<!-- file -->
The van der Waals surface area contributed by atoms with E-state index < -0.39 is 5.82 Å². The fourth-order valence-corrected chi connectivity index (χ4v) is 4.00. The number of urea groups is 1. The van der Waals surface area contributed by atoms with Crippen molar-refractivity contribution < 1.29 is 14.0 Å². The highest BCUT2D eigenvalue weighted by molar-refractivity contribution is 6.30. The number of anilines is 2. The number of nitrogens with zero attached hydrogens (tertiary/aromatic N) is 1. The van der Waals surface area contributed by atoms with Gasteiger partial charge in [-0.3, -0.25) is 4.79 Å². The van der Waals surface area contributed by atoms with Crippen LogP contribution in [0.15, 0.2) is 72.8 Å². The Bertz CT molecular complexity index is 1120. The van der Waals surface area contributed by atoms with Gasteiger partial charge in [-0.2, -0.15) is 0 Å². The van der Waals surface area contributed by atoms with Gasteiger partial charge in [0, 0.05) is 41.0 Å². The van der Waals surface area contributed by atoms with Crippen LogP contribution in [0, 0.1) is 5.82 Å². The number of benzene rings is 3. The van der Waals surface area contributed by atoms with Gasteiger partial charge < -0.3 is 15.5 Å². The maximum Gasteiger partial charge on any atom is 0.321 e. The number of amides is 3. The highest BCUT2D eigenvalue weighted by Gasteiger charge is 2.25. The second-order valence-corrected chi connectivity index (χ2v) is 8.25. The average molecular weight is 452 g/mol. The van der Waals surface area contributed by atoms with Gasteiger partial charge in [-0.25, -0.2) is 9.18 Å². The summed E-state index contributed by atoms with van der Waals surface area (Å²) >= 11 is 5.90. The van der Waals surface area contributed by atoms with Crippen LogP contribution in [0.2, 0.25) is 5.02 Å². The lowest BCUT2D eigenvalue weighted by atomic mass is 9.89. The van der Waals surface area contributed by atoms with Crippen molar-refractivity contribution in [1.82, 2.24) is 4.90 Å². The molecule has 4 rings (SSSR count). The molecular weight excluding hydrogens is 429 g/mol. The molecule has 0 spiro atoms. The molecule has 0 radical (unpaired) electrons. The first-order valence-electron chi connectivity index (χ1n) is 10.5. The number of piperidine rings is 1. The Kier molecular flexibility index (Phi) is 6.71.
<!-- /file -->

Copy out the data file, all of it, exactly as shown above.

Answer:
The van der Waals surface area contributed by atoms with E-state index < -0.39 is 5.82 Å². The fourth-order valence-corrected chi connectivity index (χ4v) is 4.00. The number of urea groups is 1. The van der Waals surface area contributed by atoms with Crippen molar-refractivity contribution < 1.29 is 14.0 Å². The highest BCUT2D eigenvalue weighted by molar-refractivity contribution is 6.30. The number of anilines is 2. The number of nitrogens with zero attached hydrogens (tertiary/aromatic N) is 1. The van der Waals surface area contributed by atoms with Gasteiger partial charge in [-0.3, -0.25) is 4.79 Å². The van der Waals surface area contributed by atoms with Crippen LogP contribution in [0.15, 0.2) is 72.8 Å². The Bertz CT molecular complexity index is 1120. The van der Waals surface area contributed by atoms with Gasteiger partial charge in [-0.2, -0.15) is 0 Å². The van der Waals surface area contributed by atoms with Gasteiger partial charge in [0, 0.05) is 41.0 Å². The van der Waals surface area contributed by atoms with Crippen LogP contribution in [0, 0.1) is 5.82 Å². The number of benzene rings is 3. The van der Waals surface area contributed by atoms with Gasteiger partial charge < -0.3 is 15.5 Å². The maximum Gasteiger partial charge on any atom is 0.321 e. The number of amides is 3. The highest BCUT2D eigenvalue weighted by Gasteiger charge is 2.25. The second-order valence-corrected chi connectivity index (χ2v) is 8.25. The average molecular weight is 452 g/mol. The van der Waals surface area contributed by atoms with Gasteiger partial charge in [-0.25, -0.2) is 9.18 Å². The summed E-state index contributed by atoms with van der Waals surface area (Å²) >= 11 is 5.90. The van der Waals surface area contributed by atoms with Crippen LogP contribution in [0.2, 0.25) is 5.02 Å². The lowest BCUT2D eigenvalue weighted by atomic mass is 9.89. The van der Waals surface area contributed by atoms with Crippen molar-refractivity contribution in [1.82, 2.24) is 4.90 Å². The molecule has 4 rings (SSSR count). The molecular weight excluding hydrogens is 429 g/mol. The molecule has 0 spiro atoms. The molecule has 0 radical (unpaired) electrons. The first-order valence-electron chi connectivity index (χ1n) is 10.5. The number of piperidine rings is 1. The Kier molecular flexibility index (Phi) is 6.71.